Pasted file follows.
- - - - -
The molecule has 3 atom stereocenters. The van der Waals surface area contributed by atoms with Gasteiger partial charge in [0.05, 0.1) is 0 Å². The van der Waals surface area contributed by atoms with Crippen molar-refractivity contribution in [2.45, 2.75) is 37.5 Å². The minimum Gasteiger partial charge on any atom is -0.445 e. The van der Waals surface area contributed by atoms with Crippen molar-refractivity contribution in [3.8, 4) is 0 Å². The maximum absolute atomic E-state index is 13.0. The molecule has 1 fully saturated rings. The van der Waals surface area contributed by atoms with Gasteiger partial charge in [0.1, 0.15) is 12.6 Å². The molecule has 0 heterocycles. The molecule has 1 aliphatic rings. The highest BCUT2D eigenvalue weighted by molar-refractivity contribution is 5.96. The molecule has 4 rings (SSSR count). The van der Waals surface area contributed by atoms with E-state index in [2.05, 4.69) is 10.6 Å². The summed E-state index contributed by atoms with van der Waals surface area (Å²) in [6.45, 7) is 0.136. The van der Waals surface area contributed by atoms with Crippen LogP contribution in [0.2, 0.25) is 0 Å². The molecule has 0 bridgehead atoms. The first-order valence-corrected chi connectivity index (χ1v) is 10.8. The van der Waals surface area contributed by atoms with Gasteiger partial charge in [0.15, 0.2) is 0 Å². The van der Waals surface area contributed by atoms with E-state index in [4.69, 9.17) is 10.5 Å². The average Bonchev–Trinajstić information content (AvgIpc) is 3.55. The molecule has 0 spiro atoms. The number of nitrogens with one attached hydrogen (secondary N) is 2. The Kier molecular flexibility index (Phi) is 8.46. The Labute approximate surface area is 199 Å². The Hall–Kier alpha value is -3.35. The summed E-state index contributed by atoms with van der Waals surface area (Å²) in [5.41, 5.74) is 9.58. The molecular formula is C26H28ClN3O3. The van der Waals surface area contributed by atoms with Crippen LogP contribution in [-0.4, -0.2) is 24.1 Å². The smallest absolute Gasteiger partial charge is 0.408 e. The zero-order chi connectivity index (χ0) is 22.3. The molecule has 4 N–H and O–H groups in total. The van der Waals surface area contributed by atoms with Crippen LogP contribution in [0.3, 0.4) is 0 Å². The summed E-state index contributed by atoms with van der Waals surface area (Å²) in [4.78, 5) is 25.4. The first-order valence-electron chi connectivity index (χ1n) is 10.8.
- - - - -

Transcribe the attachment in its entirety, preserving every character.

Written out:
The molecule has 3 atom stereocenters. The van der Waals surface area contributed by atoms with Gasteiger partial charge in [0.05, 0.1) is 0 Å². The van der Waals surface area contributed by atoms with Crippen molar-refractivity contribution in [2.45, 2.75) is 37.5 Å². The minimum Gasteiger partial charge on any atom is -0.445 e. The van der Waals surface area contributed by atoms with Crippen molar-refractivity contribution in [3.8, 4) is 0 Å². The maximum absolute atomic E-state index is 13.0. The molecule has 1 fully saturated rings. The van der Waals surface area contributed by atoms with Gasteiger partial charge in [0.1, 0.15) is 12.6 Å². The molecule has 0 heterocycles. The molecule has 1 aliphatic rings. The highest BCUT2D eigenvalue weighted by molar-refractivity contribution is 5.96. The molecule has 4 rings (SSSR count). The van der Waals surface area contributed by atoms with E-state index in [2.05, 4.69) is 10.6 Å². The summed E-state index contributed by atoms with van der Waals surface area (Å²) in [6.45, 7) is 0.136. The van der Waals surface area contributed by atoms with Crippen LogP contribution in [0.2, 0.25) is 0 Å². The molecule has 0 bridgehead atoms. The first-order valence-corrected chi connectivity index (χ1v) is 10.8. The van der Waals surface area contributed by atoms with Gasteiger partial charge in [0.15, 0.2) is 0 Å². The van der Waals surface area contributed by atoms with E-state index in [4.69, 9.17) is 10.5 Å². The average Bonchev–Trinajstić information content (AvgIpc) is 3.55. The molecule has 0 spiro atoms. The number of nitrogens with one attached hydrogen (secondary N) is 2. The Kier molecular flexibility index (Phi) is 8.46. The Labute approximate surface area is 199 Å². The Hall–Kier alpha value is -3.35. The summed E-state index contributed by atoms with van der Waals surface area (Å²) in [5.41, 5.74) is 9.58. The molecular formula is C26H28ClN3O3. The van der Waals surface area contributed by atoms with Crippen LogP contribution in [-0.4, -0.2) is 24.1 Å². The smallest absolute Gasteiger partial charge is 0.408 e. The zero-order chi connectivity index (χ0) is 22.3. The molecule has 4 N–H and O–H groups in total. The van der Waals surface area contributed by atoms with Crippen LogP contribution in [0.3, 0.4) is 0 Å². The summed E-state index contributed by atoms with van der Waals surface area (Å²) in [4.78, 5) is 25.4. The first-order valence-electron chi connectivity index (χ1n) is 10.8.